Back to Rare Guns.
Anime & Manga
- Fabiola Iglesias of Black Lagoon pulls one near the end of her shootout in the Yellow Flag, a move that prompts a very appropriate "...the FUCK is that?!" from Revy.
- Kosuna of Desert Punk uses one as her standard weapon, generally to give her mentor fire support. Like all the other weapons in the series it's supposed to be a reproduction, though one wonders how even a single one ended up in Japan and lasted long enough to be reverse-engineered.
- Call of Duty: Black Ops features them as the top-tier launcher in multiplayer and they make an appearance in the single player missions "S.O.G." and "Crash Site".
- The Grenade Launcher of Fallout: New Vegas is this. The Holorifle from the Dead Money DLC is an interesting case, as it's actually a completely custom-made energy weapon that happens to use the China Lake's frame and barrel as housing for its sci-fi components.
- PAYDAY 2's version of the "Wolf Pack" DLC adds a China Lake, here called the "China Puff 40mm". Ironically, while the M79 is properly depicted as too heavy to carry alongside a full rifle (thus being a primary weapon), the China Lake, despite being a few pounds heavier, is a secondary weapon - which on top of its greater capacity gives it more utility than the other launchers. Then again, the same game also classes Rocket Launchers as purely secondary weapons.
- Nathan Drake apparently picks one up in Uncharted 4: A Thief's End (it's called such in-game) but only the forend has any resemblance to its namesake, the rest of the weapon being some bizarre mutant-gun based more on the Milkor MGL.
- Agents assigned as grenade support in Phantom Doctrine are seen to be using a China Lake to launch smoke, poison gas, or good old fashioned frag grenades.
Said warhead is a miniature nuclear bomb.
The Davy Crockett is famous for being the only infantry portable nuclear weapon ever deployed (but not fired), and one of the smallest nuclear weapons. It was designed by the United States specifically with use for stopping Soviet armor in West Germany, in the event that all-out open and total war broke out. With the Soviet's advances in armor technology, it wasn't known if NATO anti-tank weapons could pierce enemy tanks so this contraption was designed to rectify the problem. Not only can it (obviously) crack several tanks at once, the radioactive fallout forces the surviving tanks to operate under hazmat conditions which leaves them substantially less aware of their situation. 2100 units were made and deployed in Germany but several were recalled and moved to Vietnam during the war there. It was hoped that the presence of the launchers would make the Vietnamese reluctant to attack US military bases but they only caused increased international pressures and were quickly recalled.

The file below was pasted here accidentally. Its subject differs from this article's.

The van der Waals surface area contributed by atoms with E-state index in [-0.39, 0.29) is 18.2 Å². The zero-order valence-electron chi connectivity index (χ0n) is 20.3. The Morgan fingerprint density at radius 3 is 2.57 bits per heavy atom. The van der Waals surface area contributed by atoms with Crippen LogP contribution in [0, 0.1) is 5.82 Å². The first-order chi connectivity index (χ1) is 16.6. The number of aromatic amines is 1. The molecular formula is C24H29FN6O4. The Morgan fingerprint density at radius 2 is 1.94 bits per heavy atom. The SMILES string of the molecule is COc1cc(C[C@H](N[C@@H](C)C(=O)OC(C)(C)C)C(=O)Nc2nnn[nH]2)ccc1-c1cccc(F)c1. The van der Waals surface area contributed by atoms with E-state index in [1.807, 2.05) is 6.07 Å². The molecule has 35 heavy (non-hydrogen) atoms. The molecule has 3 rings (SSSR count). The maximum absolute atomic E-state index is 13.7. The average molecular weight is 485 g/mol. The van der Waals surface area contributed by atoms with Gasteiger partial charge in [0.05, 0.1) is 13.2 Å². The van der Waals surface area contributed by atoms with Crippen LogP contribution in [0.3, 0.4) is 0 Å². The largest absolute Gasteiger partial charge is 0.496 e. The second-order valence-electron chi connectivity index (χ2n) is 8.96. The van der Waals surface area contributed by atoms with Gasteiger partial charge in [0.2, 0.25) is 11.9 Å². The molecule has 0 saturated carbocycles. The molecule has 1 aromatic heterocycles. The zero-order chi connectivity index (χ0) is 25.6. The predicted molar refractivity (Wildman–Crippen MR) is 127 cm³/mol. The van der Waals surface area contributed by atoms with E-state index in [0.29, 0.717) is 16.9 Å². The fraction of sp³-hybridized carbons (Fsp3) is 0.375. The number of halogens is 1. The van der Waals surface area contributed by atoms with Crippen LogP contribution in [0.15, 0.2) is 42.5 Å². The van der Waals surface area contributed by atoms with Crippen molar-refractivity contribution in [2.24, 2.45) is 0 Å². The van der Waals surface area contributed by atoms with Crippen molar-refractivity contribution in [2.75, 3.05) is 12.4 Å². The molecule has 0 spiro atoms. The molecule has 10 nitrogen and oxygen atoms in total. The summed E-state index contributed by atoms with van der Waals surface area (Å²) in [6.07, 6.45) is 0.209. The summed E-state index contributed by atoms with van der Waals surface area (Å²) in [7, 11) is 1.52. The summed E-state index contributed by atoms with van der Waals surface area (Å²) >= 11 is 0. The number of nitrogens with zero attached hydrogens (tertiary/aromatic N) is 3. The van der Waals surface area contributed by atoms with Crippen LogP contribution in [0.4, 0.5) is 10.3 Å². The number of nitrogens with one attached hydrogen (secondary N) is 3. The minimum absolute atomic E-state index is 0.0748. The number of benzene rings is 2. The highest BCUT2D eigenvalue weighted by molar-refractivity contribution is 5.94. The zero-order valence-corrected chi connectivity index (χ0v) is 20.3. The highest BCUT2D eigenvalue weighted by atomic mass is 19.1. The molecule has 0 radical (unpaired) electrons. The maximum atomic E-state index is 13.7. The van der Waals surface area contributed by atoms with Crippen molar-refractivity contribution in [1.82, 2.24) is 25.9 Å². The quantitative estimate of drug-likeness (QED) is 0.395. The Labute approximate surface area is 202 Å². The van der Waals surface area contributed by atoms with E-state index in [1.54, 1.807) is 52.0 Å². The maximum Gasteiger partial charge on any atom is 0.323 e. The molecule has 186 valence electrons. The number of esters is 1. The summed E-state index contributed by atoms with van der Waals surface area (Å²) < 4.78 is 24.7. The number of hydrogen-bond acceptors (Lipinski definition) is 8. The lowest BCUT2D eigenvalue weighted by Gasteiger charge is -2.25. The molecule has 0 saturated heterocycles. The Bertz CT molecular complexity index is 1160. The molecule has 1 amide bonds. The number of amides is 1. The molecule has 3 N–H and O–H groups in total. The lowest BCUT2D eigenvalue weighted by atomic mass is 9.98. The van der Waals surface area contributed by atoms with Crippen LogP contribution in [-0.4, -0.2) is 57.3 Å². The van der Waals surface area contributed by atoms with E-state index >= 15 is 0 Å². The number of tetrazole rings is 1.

The Davy Crockett was formally deactivated in 1968, twelve years after production began and was never actually used in battle. Testing, however, revealed that the Davey Crocket had a rather major flaw, namely that radiation directly from the blast (blast shine) is still lethal to user at its maximum range.note In fiction however expect the Davy Crockett or similar weapons to still be used to this very day. You can also expect its sub kiloton warhead to be greatly exaggerated in magnitude if it goes off. It tends to show up more as a McGuffin than it is used as conventional (pun intended) weapon, as firing off a nuke would dramatically shift the tone of most works. Given the fact it takes a two man team to carry and operate and can level multiple city blocks, if you see the Davy Crockett in a video game, you will at best get a chance to activate the weapon and not aim it at all.
- Metal Gear Solid 3: Snake Eater uses the Davy Crockett as a plot device that sets the game into motion. At the end of the prologue Virtuous Mission, the Ax-Crazy GRU Colonel Volgin receives a pair of Davy Crocketts from The Boss (who apparently defected from the United States to the Soviet Union). He then immediately uses it on the OKB-754 research facility by firing the 300 kilogram weapon with his bare hands inside a helicopter, creating an international incident and triggering Operation Snake Eater. The Boss herself later used the second Davy Crockett to destroy Groznyj Grad and Graniny Gorki, once again firing it by hand.